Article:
When I saw "Chicago" on stage, I came out thinking it was the best play I'd ever seen, and nothing could match it. The trouble is, every time I come out of the theater, unless it's a dud I think what I've just seen is the best ever. This happened again Friday night when Mom and I saw the Santa Rosa JC Theatre Art Department's production of "All in the Timing," by David Ives.
I'd love to say I knew what to expect when I walked into the theater, because the play has been around for ten years and has won a lot of awards. But I'd never seen it or even heard much about it. It's a series of comic sketches on topics ranging from language and relationships to the vagaries of luck and fate.
Mostly it's about communication. It's about words and meaning. It's very witty and very, very funny. The production we saw had six segments, beginning with "Foreplay, or: The Art of the Fugue." This one is about a guy who has his pickup routine down so pat that he can't cope when one of the girls he takes to the miniature golf course on a first date throws his own words back at him. The gimmick here is that three actors play Chuck, with three different women, in a sort of interwoven fugue of lines and interactions.
Other segments were "The Philadelphia," about an alternate reality where you never get what you ask for, so you have to adjust the way you ask; "Sure Thing," about a couple meeting by chance who get to start over every time their conversation takes a wrong turn; "Words, Words, Words," about three monkeys with typewriters, trying to reproduce "Hamlet," and discussing the process among themselves; "The Universal Language," a hilarious bit about a guy who runs a class in Unawunda, a made-up language that sounds like nonsense at first but makes more and more sense the more you hear it; and "Variations on the Death of Trotsky," which is about exactly what the title indicates.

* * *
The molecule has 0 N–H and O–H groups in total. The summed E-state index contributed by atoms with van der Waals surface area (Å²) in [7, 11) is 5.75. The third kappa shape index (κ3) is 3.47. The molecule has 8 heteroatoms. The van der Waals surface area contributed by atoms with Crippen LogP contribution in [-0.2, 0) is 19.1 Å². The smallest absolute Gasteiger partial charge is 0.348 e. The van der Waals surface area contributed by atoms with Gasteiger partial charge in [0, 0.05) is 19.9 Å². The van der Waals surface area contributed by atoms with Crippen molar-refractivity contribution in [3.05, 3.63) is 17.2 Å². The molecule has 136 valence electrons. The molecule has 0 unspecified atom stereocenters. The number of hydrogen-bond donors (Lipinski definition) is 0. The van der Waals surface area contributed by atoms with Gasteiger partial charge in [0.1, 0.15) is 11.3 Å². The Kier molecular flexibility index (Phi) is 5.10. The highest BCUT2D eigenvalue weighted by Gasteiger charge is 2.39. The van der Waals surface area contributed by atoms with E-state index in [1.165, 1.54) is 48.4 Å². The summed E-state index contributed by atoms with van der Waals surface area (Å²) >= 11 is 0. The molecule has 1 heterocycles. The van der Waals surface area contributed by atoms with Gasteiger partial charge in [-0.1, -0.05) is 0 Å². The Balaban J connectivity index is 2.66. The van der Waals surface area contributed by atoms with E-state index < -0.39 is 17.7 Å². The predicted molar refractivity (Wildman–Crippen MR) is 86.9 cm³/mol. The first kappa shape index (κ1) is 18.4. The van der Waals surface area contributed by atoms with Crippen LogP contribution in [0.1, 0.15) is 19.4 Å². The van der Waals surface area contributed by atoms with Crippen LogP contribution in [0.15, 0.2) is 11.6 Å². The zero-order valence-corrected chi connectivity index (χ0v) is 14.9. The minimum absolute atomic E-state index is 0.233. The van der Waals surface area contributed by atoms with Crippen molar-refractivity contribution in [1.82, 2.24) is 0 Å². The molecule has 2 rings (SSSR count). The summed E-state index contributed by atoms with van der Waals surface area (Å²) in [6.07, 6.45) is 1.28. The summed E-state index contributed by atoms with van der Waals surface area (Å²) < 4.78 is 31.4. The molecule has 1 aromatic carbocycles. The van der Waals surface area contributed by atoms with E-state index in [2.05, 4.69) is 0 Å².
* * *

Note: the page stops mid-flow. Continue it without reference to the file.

The only reason I wanted to go into such detail is to encourage anyone in the area to see this production. The theater was a little over half full when we saw it on opening night, but the young actors were so polished already that it's a shame more people weren't there to see them. The rapid wordplay and precise timing it requires to pull this off probably mean that every production of "All in the Timing" isn't quite as well done as this one.